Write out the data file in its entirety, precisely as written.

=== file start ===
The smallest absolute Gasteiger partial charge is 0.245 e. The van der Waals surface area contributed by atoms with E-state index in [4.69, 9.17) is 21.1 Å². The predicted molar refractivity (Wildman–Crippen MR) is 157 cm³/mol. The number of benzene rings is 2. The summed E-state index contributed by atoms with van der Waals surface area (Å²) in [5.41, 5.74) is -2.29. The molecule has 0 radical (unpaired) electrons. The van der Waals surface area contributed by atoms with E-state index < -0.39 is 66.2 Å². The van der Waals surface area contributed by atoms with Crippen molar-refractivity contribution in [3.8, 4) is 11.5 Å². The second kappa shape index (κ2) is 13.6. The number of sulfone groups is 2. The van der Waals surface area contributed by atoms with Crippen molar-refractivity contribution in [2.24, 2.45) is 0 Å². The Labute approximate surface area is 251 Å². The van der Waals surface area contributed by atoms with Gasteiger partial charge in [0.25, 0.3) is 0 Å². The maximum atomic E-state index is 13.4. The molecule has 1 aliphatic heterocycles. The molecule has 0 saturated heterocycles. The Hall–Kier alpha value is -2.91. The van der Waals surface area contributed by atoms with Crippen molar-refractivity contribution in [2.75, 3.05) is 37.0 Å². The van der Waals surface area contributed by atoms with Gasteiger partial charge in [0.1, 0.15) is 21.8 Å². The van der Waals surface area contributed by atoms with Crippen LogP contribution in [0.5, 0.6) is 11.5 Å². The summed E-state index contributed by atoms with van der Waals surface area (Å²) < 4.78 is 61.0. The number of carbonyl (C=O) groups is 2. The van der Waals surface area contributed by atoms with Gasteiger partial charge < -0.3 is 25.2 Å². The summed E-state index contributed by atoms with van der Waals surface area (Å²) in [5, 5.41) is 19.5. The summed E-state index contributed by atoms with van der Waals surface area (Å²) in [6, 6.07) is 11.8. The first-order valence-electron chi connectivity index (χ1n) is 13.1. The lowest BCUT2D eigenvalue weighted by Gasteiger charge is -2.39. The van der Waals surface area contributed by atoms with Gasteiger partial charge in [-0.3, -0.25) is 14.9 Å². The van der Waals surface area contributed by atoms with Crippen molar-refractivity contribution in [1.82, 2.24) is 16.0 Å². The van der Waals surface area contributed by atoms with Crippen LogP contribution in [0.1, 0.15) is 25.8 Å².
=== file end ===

The smallest absolute Gasteiger partial charge is 0.245 e. The van der Waals surface area contributed by atoms with E-state index in [4.69, 9.17) is 21.1 Å². The predicted molar refractivity (Wildman–Crippen MR) is 157 cm³/mol. The number of benzene rings is 2. The summed E-state index contributed by atoms with van der Waals surface area (Å²) in [5.41, 5.74) is -2.29. The molecule has 0 radical (unpaired) electrons. The van der Waals surface area contributed by atoms with E-state index < -0.39 is 66.2 Å². The van der Waals surface area contributed by atoms with Crippen molar-refractivity contribution in [3.8, 4) is 11.5 Å². The second kappa shape index (κ2) is 13.6. The number of sulfone groups is 2. The van der Waals surface area contributed by atoms with Crippen molar-refractivity contribution in [2.24, 2.45) is 0 Å². The Labute approximate surface area is 251 Å². The van der Waals surface area contributed by atoms with Gasteiger partial charge in [0.25, 0.3) is 0 Å². The maximum atomic E-state index is 13.4. The molecule has 1 aliphatic heterocycles. The molecule has 0 saturated heterocycles. The Hall–Kier alpha value is -2.91. The van der Waals surface area contributed by atoms with Crippen molar-refractivity contribution in [2.75, 3.05) is 37.0 Å². The van der Waals surface area contributed by atoms with Gasteiger partial charge in [0.1, 0.15) is 21.8 Å². The van der Waals surface area contributed by atoms with Crippen LogP contribution in [0.5, 0.6) is 11.5 Å². The summed E-state index contributed by atoms with van der Waals surface area (Å²) < 4.78 is 61.0. The number of carbonyl (C=O) groups is 2. The van der Waals surface area contributed by atoms with Gasteiger partial charge < -0.3 is 25.2 Å². The summed E-state index contributed by atoms with van der Waals surface area (Å²) in [5, 5.41) is 19.5. The summed E-state index contributed by atoms with van der Waals surface area (Å²) in [6, 6.07) is 11.8. The first-order valence-electron chi connectivity index (χ1n) is 13.1. The lowest BCUT2D eigenvalue weighted by Gasteiger charge is -2.39. The van der Waals surface area contributed by atoms with Gasteiger partial charge in [-0.3, -0.25) is 14.9 Å². The van der Waals surface area contributed by atoms with Crippen molar-refractivity contribution in [1.82, 2.24) is 16.0 Å². The van der Waals surface area contributed by atoms with Crippen LogP contribution in [0.1, 0.15) is 25.8 Å².